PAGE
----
As the UK today formally began the two-year process of leaving the EU there were pledges from both sides that the Irish border will be a key element of the exit negotiations which are now set to begin.
This morning a letter from Prime Minister Theresa May was delivered to Donald Tusk, president of the European Council, which contained the words: “We are leaving the European Union”.
That letter, implementing the result of last June’s referendum, contained seven key points for the forthcoming negotiations, one of which is around the future of Northern Ireland and which stated: “We want to avoid a return to a hard [Irish] border”.
Mrs May also said that by leaving the EU she expected there to be a “significant increase in the decision-making power of each devolved administration”.
Just after the letter was delivered by hand in Brussels, Mrs May told the House of Commons: “This is an historic moment from which there can be no turning back”.
Tonight in Brussels a motion drawn up by the leaders of four political groups in the European Parliament which make up 525 of the 751 MEPs – a majority of whom must approve any final deal to take the UK out of the EU – set out their conditions for any such agreement.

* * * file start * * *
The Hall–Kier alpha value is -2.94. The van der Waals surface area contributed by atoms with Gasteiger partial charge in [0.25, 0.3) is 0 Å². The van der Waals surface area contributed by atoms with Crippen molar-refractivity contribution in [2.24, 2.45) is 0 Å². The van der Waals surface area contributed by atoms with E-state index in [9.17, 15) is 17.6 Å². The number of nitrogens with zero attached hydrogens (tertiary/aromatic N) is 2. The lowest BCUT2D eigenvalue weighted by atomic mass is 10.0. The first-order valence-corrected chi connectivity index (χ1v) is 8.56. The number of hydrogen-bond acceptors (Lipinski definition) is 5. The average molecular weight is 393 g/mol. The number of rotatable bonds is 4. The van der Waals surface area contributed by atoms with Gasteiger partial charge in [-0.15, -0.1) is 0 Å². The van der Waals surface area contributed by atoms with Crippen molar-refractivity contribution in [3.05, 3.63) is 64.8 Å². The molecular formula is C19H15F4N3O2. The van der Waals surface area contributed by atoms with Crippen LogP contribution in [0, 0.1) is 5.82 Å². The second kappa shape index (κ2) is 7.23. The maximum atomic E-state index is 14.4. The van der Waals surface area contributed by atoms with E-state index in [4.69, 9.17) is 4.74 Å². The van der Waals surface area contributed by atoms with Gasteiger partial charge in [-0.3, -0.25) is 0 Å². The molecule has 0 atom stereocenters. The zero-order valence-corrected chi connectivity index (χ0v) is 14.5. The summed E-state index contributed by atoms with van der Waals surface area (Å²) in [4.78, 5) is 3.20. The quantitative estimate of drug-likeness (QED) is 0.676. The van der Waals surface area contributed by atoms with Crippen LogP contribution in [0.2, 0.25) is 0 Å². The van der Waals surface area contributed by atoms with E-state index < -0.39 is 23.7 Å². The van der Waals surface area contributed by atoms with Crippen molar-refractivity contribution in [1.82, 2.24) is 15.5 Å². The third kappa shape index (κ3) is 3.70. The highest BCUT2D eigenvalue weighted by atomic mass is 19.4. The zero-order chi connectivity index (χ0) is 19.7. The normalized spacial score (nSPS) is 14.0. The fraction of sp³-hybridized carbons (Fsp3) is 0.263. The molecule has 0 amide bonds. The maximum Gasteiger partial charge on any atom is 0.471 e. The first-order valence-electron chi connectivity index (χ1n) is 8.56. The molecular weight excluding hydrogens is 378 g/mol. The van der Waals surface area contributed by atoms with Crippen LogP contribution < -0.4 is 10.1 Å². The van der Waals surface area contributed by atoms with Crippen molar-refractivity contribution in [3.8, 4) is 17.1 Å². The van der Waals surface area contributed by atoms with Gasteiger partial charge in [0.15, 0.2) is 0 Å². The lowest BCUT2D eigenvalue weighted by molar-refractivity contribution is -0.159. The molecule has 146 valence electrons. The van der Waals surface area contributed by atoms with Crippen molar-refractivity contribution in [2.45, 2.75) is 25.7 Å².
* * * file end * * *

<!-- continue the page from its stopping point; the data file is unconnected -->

The MEPs said that they were “especially concerned” about the consequences for Northern Ireland and that “the special circumstances confronting the island of Ireland must be addressed in the withdrawal agreement”.
They added that there was an “absolute need to...avoid the re-establishment of a hard border”.
Locally, the DUP, which campaigned for Brexit, welcomed today’s development as “a good day for the Union” and an important recognition of the referendum result. The DUP’s Westminster leader, Nigel Dodds, said: “We joined the European Union as a nation and we will leave together.”
But Sinn Fein attended a protest at Stormont at which a mock border was erected. Gerry Adams called for Northern Ireland to be given “special status within the EU”.